Leaving and returning: how not to create seperation anxiety

Separation anxiety (a dog being stressed out when you leave) is something that a lot of people deal with. In puppies, I would go so far to say it’s normal, and important that they learn that just because you leave doesn’t mean you aren’t coming back. (That’s true with adults dogs, too, but most puppies go through it.)

So here we go: when you leave and return is when you have the best shot of creating, or not creating, separation anxiety.

When you leave the house, give your dog something good. This could be breakfast, some treats, a bone. I’ve handed my dogs toys that are laying around. (They look at me like I’ve gypped them.) It doesn’t need to be fabulous, just okay. Then, leave the house. At most you can say something like, “I’ll be back later!” but don’t make a fuss over it. If you’re upset at leaving, your dogs will pick up only that you’re upset but not why, and they’ll be upset as well. If you act like it’s a non-event, they’ll believe it’s a non-event.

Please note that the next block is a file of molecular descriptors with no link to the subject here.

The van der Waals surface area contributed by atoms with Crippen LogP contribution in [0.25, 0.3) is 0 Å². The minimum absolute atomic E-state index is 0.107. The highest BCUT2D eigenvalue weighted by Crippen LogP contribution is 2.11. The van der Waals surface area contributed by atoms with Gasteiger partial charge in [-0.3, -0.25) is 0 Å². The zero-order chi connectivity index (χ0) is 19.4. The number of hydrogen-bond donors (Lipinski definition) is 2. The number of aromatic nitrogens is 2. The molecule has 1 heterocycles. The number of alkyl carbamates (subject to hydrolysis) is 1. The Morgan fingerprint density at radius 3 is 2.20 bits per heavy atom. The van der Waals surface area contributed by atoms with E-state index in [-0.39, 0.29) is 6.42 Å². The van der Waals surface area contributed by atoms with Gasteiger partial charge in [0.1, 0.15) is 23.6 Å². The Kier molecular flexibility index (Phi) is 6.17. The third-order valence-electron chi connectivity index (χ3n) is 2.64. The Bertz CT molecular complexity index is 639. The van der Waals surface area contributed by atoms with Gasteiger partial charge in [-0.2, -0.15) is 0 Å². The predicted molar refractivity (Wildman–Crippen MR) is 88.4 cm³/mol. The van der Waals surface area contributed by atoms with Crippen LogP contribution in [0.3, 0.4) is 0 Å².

The harder part is returning home. Everyone wants to greet their dogs and get kisses, but it’s important to remember what’s best for your dog. If you act like coming home was a big deal, and you reward their hyper behavior, they’ll start to believe that hyper behavior will bring you home. Hyper behavior turns into anxious behavior rapidly.

So when you come home, stay calm. Put down your purse or your wallet, take off your jacket, get yourself a glass of water. Wait until your dog is wiggly but not manic and then, calmly, say hello. My dogs get pets, ear rubs, and they give me happy wiggles and kisses. They don’t need to be totally calm, but they need to be on the calm end of happy.

Now what your dog is learning is that you’re happy to see them, but returning is still a non-event and, more importantly, what will get rewarded is happy, calm behavior.

If your dog doesn’t have separation anxiety, congratulations! I’d still do this, just to make sure it never develops. If they do, start with this (and the other tips under the anxiety tag), and it will begin to help.



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